It was evident to them from the result of the
apostles' labors among the Gentiles, that the
converts among the latter people would far
exceed the Jewish converts; and that if the
restrictions and ceremonies of the Jewish law were
not made obligatory upon their accepting the
faith of Christ, the national peculiarities of the
Jews, which kept them distinct from all other
people, would finally disappear from among those
who embraced the gospel truths.
The Jews had prided themselves upon their
divinely appointed services; and they concluded
that as God once specified the Hebrew manner
of worship, it was impossible that he should ever
authorize a change in any of its specifications.
They decided that Christianity must connect
itself with the Jewish laws and ceremonies.
They were slow to discern to the end of that
which had been abolished by the death of Christ,
and to perceive that all their sacrificial offerings
had but prefigured the death of the Son of God,
in which type had met its antitype rendering [p. 65] valueless the divinely appointed ceremonies and
sacrifices of the Jewish religion.
Paul had prided himself upon his Pharisaical
strictness; but after the revelation of Christ to
him on the road to Damascus, the mission of
the Saviour, and his own work in the conversion
of the Gentiles, were plain to his mind; and he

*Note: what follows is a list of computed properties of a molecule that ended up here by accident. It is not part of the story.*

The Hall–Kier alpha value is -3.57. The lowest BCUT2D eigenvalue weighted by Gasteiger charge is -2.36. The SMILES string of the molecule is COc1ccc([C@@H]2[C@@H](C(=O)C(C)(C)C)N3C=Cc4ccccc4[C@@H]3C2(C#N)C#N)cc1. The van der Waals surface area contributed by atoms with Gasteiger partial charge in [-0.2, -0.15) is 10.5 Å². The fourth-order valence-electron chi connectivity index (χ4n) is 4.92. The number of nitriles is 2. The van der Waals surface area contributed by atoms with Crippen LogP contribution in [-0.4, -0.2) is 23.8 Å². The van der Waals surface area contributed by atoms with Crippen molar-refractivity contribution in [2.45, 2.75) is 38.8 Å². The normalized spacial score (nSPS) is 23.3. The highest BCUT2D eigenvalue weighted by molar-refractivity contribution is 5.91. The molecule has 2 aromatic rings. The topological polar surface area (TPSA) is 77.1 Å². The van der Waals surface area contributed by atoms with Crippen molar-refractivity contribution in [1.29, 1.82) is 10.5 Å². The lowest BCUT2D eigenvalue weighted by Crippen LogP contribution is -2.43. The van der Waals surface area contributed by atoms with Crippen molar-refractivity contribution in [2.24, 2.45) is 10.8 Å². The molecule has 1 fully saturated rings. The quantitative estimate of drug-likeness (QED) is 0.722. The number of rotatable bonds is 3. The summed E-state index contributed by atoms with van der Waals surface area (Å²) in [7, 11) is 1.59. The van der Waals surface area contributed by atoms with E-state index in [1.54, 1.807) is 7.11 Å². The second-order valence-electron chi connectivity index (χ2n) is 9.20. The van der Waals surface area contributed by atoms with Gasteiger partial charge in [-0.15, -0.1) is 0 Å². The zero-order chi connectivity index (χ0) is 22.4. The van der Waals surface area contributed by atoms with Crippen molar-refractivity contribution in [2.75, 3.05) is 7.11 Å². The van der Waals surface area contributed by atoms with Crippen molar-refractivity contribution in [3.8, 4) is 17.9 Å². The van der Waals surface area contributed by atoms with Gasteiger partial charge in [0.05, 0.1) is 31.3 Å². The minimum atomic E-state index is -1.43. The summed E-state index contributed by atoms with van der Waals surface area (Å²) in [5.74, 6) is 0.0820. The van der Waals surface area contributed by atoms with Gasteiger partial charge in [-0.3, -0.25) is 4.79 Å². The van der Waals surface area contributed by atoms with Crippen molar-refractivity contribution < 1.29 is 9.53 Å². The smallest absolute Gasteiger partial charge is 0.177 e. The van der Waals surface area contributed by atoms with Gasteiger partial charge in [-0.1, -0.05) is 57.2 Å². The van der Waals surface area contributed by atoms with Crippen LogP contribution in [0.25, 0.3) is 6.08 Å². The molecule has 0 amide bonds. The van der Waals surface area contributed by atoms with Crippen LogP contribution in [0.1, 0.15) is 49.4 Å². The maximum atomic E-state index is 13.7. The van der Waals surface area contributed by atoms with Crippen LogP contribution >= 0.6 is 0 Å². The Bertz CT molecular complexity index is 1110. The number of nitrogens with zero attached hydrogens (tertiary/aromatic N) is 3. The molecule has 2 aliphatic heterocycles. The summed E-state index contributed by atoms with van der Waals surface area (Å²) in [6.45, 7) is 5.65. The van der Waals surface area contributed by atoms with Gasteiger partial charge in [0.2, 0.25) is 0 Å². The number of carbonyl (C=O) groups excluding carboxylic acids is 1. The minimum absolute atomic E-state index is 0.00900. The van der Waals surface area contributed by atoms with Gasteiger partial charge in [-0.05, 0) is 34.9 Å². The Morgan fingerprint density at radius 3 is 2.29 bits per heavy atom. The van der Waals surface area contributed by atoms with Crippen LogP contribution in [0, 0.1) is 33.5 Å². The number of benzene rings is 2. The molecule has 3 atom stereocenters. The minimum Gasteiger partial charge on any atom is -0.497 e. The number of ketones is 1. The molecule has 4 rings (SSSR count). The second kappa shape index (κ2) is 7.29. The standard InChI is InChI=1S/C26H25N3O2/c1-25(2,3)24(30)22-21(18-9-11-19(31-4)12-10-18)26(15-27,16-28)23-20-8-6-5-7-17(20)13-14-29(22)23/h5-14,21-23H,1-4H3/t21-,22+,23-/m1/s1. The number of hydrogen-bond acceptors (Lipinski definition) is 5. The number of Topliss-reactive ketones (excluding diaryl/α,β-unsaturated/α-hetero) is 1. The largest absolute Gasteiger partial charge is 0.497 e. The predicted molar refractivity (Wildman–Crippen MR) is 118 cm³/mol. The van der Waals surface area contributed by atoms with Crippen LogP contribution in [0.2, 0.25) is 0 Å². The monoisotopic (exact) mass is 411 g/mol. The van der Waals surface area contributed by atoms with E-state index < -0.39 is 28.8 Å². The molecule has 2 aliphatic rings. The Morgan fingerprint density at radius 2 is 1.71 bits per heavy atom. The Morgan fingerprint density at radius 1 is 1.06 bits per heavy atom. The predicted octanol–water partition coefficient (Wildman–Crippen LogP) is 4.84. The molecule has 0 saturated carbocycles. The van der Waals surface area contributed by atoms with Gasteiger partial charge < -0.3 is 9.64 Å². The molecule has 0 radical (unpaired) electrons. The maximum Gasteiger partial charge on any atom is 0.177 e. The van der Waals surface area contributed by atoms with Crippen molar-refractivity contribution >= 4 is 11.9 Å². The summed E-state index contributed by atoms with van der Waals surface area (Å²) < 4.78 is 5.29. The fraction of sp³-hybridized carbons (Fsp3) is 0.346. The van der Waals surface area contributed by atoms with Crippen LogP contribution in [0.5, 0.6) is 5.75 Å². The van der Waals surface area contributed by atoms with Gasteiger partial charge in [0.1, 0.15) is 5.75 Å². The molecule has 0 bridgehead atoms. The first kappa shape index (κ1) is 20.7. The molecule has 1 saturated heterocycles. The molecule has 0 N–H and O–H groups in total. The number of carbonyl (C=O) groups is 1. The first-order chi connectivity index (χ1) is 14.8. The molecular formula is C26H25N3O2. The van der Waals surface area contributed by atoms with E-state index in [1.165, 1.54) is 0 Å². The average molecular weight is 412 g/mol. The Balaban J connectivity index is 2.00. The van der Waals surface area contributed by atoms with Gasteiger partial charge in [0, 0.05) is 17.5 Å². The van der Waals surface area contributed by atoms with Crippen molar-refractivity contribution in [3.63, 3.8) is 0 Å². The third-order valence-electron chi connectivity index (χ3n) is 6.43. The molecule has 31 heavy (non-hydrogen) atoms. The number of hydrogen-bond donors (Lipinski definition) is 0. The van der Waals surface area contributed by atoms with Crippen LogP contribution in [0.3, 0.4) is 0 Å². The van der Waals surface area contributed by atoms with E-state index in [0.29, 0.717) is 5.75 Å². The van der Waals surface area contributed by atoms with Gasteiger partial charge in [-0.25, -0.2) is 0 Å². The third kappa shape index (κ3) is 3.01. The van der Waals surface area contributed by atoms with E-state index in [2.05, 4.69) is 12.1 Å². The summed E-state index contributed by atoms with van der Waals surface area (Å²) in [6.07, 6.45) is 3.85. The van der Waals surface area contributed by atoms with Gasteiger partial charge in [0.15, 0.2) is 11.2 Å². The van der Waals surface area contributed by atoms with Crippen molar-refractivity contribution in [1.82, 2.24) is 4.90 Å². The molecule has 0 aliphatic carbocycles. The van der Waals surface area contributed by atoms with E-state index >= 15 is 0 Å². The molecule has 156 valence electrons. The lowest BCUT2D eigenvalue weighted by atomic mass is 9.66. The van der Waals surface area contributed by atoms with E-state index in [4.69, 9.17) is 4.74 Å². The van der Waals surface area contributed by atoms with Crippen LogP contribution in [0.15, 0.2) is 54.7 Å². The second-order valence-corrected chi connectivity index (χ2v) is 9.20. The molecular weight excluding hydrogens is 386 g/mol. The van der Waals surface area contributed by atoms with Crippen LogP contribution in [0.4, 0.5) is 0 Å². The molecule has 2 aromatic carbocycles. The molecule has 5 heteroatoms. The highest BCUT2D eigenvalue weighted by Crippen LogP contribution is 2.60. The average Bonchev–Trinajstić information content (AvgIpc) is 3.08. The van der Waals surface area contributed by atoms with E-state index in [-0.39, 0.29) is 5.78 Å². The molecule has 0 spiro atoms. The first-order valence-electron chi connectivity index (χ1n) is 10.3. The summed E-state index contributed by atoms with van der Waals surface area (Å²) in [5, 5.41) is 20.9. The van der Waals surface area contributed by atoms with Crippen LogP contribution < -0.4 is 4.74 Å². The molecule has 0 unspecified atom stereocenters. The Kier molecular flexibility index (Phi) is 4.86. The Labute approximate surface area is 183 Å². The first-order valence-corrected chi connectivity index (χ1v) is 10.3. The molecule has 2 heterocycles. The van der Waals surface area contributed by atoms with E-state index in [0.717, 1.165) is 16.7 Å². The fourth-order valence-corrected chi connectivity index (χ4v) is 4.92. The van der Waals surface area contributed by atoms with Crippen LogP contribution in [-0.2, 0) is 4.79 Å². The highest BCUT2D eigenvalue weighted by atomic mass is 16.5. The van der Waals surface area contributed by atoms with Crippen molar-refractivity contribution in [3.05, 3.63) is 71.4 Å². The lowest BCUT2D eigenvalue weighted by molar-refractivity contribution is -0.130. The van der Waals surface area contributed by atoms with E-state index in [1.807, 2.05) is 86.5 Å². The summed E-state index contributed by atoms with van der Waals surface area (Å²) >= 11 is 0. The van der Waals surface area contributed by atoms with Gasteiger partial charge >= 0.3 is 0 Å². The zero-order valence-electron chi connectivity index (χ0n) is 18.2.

fully comprehended the difference between a
living faith and a dead formalism. Paul still
claimed to be one of the children of Abraham,
and kept the ten commandments in letter and
in spirit as faithfully as he had ever done before
his conversion to Christianity. But he knew
that the typical ceremonies must soon altogether
cease, since that which they had shadowed forth
had come to pass, and the light of the gospel
was shedding its glory upon the Jewish religion,
giving a new significance to its ancient rites.
The question of circumcision was warmly discussed
in the assembly. The Gentile converts
lived in a community of idolaters. Sacrifices
and offerings were made to senseless idols, by
these ignorant and superstitious people. The
priests of these gods carried on an extensive
merchandise with the offerings brought to them;
and the Jews feared that the Gentile converts
would bring Christianity into disrepute by purchasing
those things which had been offered to
idols, and thereby sanctioning, in some measure,
an idolatrous worship.
Also, the Gentiles were accustomed to eat the
flesh of animals that had been strangled; while
the Jews had been divinely instructed with regard
to the food they should use. They were
particular, in killing beasts, that the blood should
flow from the body, else it was not regarded as [p. 66] healthful meat. God had given these injunctions
to the Jews for the purpose of preserving their
health and strength. The Jews considered it
sinful to use blood as an article of diet. They
considered that the blood was the life; and that
the shedding of blood was in consequence of sin.